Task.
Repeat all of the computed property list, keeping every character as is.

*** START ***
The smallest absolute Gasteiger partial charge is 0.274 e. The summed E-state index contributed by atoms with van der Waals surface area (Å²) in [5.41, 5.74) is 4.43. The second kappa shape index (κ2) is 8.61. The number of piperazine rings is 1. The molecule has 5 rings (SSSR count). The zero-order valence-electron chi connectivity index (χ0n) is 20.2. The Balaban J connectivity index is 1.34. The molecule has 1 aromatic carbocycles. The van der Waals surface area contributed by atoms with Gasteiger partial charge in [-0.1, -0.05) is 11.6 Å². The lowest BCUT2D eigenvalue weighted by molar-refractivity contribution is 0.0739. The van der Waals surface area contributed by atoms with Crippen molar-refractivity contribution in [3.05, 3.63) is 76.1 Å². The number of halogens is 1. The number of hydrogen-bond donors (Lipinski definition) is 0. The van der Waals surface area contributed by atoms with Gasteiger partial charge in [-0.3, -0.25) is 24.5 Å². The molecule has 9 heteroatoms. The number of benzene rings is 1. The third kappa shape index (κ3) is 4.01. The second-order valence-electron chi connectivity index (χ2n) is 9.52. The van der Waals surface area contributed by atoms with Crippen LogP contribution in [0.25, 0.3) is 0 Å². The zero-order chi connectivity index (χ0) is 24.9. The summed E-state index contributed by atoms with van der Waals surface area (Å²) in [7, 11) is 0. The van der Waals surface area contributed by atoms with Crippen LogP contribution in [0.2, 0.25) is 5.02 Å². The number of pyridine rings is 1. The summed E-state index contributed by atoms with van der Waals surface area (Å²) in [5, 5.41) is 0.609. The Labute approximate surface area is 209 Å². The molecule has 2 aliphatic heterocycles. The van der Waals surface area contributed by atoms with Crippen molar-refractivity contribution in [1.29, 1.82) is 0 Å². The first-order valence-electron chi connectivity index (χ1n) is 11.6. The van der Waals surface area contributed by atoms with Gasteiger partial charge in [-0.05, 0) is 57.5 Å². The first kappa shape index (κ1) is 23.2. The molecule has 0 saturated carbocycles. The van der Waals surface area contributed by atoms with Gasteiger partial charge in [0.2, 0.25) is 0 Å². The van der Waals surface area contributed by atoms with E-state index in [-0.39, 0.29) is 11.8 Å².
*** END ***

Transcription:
The smallest absolute Gasteiger partial charge is 0.274 e. The summed E-state index contributed by atoms with van der Waals surface area (Å²) in [5.41, 5.74) is 4.43. The second kappa shape index (κ2) is 8.61. The number of piperazine rings is 1. The molecule has 5 rings (SSSR count). The zero-order valence-electron chi connectivity index (χ0n) is 20.2. The Balaban J connectivity index is 1.34. The molecule has 1 aromatic carbocycles. The van der Waals surface area contributed by atoms with Gasteiger partial charge in [-0.1, -0.05) is 11.6 Å². The lowest BCUT2D eigenvalue weighted by molar-refractivity contribution is 0.0739. The van der Waals surface area contributed by atoms with Crippen molar-refractivity contribution in [3.05, 3.63) is 76.1 Å². The number of halogens is 1. The number of hydrogen-bond donors (Lipinski definition) is 0. The van der Waals surface area contributed by atoms with Gasteiger partial charge in [-0.3, -0.25) is 24.5 Å². The molecule has 9 heteroatoms. The number of benzene rings is 1. The third kappa shape index (κ3) is 4.01. The second-order valence-electron chi connectivity index (χ2n) is 9.52. The van der Waals surface area contributed by atoms with Crippen LogP contribution in [0.25, 0.3) is 0 Å². The zero-order chi connectivity index (χ0) is 24.9. The summed E-state index contributed by atoms with van der Waals surface area (Å²) in [7, 11) is 0. The van der Waals surface area contributed by atoms with Crippen LogP contribution in [0.2, 0.25) is 5.02 Å². The number of pyridine rings is 1. The summed E-state index contributed by atoms with van der Waals surface area (Å²) in [5, 5.41) is 0.609. The Labute approximate surface area is 209 Å². The molecule has 2 aliphatic heterocycles. The van der Waals surface area contributed by atoms with Crippen molar-refractivity contribution in [1.29, 1.82) is 0 Å². The first-order valence-electron chi connectivity index (χ1n) is 11.6. The van der Waals surface area contributed by atoms with Gasteiger partial charge in [-0.05, 0) is 57.5 Å². The first kappa shape index (κ1) is 23.2. The molecule has 0 saturated carbocycles. The van der Waals surface area contributed by atoms with Gasteiger partial charge in [0.2, 0.25) is 0 Å². The van der Waals surface area contributed by atoms with E-state index in [-0.39, 0.29) is 11.8 Å².